Iraq’s Ministry of Electricity is planning to spend $27bn on electricity projects by 2017 as it seeks to expand the country’s power capacity.

“From 2012 to 2017 we are planning to have invested $27bn on electricity schemes, which works out at $4.5bn a year,” said Alaa Disher Zamil, director general of and minister adviser for production affairs, Ministry of Electricity, speaking at MEED’s Iraq Energy Projects 2013 in Dubai on 25 March.

Zamil said that the planned investment was part of overarching plans to spend $75bn by 2030 on electricity projects. This will include $35bn on power generation schemes, $30bn on distribution projects and $10bn on transmission schemes.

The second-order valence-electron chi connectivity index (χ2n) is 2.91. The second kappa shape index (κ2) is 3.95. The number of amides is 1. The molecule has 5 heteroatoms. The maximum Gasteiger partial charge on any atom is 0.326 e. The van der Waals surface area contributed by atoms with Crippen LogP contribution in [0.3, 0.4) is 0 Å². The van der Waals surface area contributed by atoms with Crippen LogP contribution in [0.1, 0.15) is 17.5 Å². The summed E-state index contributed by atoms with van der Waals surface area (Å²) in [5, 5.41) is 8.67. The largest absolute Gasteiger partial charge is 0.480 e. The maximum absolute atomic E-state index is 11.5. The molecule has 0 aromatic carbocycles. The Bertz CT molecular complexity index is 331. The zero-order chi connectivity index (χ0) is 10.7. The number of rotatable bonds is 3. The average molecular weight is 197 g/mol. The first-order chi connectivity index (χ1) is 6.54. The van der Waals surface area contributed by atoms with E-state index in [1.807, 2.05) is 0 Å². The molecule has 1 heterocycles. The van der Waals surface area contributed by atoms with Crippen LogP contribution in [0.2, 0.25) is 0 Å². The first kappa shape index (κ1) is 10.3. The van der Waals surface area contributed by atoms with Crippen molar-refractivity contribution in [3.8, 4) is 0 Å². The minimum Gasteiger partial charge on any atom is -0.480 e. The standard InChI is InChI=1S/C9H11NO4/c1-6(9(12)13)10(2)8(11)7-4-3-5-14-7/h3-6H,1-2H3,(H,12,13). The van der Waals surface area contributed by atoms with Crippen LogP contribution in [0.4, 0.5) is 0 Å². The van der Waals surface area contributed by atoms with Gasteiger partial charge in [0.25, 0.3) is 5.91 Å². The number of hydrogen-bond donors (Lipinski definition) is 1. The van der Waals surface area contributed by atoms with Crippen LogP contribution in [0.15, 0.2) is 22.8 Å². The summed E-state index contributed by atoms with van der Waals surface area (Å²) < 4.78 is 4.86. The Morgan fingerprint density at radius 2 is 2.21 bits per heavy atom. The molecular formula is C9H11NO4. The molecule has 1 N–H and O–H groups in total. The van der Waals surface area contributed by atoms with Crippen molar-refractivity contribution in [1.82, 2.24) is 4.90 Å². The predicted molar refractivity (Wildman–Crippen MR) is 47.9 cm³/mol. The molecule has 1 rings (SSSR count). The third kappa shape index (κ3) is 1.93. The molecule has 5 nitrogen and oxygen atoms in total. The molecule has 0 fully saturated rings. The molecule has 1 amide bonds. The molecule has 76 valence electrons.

The minister told the conference that the major expenditure was required due to “significant damage to power plants, substation and transmission lines due to 25 years of war and lack of investment in the power sector.”

Iraq is facing a severe shortage of power capacity in the short-term, with the country currently hosting a total capacity of 7,500MW and peak demand in the summer of 2013 expected to reach 16,000MW.

As part of plans to boost capacity, the government is planning to convert existing single-cycle power plants to combined cycle plants. The first stage involves converting 5 power plants with a total capacity of 2,333MW to combined cycle plants. The second phase will involve converting power plants with a total capacity of 3,560MW. Converting power plants to combined cycle plants can improve energy efficiency by up to 40 per cent.